Service provider-centric network functions virtualization (NFV) and software-defined networking (SDN) investments are expected to reach nearly $21 billion by 2020, according to SNS Research.
Apparently following the old "you gotta spend money to make money" paradigm, operators that go the way of NFV/SDN will reduce their reliance on expensive proprietary hardware platforms. NFV and SDN promise to reduce capital expenditures for wireless carriers, and both technologies can help them slash operational expenses due to the reduction in physical space, labor and power consumption, the research firm notes.
"Driven by the promise of TCO (total cost of ownership) reduction, operators are aggressively jumping on the NFV and SDN bandwagon, targeting deployments across a multitude of areas," SNS Research said in its press release.
By the end of 2020, SNS Research estimates that NFV and SDN investments on operator networks will account for nearly $21 Billion. These investments will primarily focus on mobile core/EPC, policy/IMS services, RAN (radio access networks), OSS/BSS, data center, backhaul and CPE/home environment.
Leading the way to NFV/SDN in the United States is AT&T (NYSE: T), which last week reviewed some of the progress it has made over the past year. In a blog post, SVP of Technology and Operations John Donovan said AT&T's goal is to virtualize and control more than 75 percent of its network using a software-driven architecture by 2020.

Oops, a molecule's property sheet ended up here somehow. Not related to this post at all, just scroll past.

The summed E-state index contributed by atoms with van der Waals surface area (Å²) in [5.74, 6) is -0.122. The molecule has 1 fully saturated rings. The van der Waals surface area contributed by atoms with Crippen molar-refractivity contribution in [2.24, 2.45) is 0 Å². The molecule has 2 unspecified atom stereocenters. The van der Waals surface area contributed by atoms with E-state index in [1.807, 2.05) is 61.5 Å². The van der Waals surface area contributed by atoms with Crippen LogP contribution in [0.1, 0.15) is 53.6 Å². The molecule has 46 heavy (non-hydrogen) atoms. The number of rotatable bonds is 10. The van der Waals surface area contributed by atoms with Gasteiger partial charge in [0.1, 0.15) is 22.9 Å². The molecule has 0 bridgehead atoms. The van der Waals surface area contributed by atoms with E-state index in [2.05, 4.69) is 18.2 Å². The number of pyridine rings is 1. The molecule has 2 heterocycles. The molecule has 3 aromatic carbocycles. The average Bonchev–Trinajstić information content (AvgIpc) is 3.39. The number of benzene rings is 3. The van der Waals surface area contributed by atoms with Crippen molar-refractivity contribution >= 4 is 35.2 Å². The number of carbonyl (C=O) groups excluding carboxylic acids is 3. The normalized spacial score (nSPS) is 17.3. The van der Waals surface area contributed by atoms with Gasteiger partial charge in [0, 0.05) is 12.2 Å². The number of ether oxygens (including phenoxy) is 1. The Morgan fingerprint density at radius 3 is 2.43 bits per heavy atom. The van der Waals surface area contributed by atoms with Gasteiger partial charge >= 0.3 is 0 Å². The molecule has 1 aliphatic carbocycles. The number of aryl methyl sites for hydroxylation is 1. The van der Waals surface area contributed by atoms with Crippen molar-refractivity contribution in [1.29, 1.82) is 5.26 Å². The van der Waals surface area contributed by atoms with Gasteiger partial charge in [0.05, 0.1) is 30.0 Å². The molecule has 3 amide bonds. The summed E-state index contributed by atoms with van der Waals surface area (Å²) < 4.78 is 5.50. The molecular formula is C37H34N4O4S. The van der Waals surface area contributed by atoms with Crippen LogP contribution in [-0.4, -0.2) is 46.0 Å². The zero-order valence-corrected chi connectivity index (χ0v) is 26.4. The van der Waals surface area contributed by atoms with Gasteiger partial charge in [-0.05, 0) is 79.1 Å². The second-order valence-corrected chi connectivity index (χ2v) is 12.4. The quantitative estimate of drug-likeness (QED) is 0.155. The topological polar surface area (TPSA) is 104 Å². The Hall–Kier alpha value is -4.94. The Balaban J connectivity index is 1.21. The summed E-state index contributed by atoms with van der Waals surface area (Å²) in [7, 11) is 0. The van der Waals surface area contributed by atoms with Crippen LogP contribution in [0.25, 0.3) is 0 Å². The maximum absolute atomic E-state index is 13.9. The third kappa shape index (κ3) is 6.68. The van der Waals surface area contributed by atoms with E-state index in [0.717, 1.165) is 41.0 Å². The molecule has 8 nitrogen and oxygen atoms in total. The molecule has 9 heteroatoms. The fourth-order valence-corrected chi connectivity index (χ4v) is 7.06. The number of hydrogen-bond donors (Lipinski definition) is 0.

AT&T is also starting to virtualize and put into production critical network functions such as Domain Name Service (DNS), Network Analytics, Intelligent Data Platform and Virtualized Provider Edge Router, improving cycle time, elasticity and operational efficiency, the company said.
In a follow-on call, Donovan told Current Analysis that the roster of vendors supporting AT&T's software-centric network evolution is unlikely to see any significant additions. New vendors likely will be integrated by AT&T's existing suppliers Affirmed Networks, Alcatel-Lucent (NYSE: ALU), Amdocs, Brocade, Ciena, Cisco, Ericsson, Fujitsu, Juniper and Metaswitch.
Peter Jarich, vice president of Consumer and Infrastructure research at Current Analysis, said that in many ways, that wasn't surprising. "AT&T is one of a handful of operators actively driving SDN and NFV forward--paving the way for others to follow. It only makes sense for the operator to 'put its money where its mouth is.'"
Jarich added that AT&T isn't alone in favoring telco vendors over IT vendors when it comes to SDN/NFV deployment and integration; almost two-thirds of carriers surveyed in a recent Currently Analysis poll expected telco vendors to take the lead in supplying SDN/NFV software and integration services. But, he said: "That doesn't mean this isn't potentially short-sighted.
"For service providers, SDN and NFV are, ultimately, about the integration of IT principles, assets and operations into their service-bearing networks. Bringing IT vendors into these transformations at a foundational level only makes sense in order to benefit from their insights and assets and culture. Will an SDN or NFV strategy fail without them? Probably not. Would it be better with them? Probably."
- see this press release
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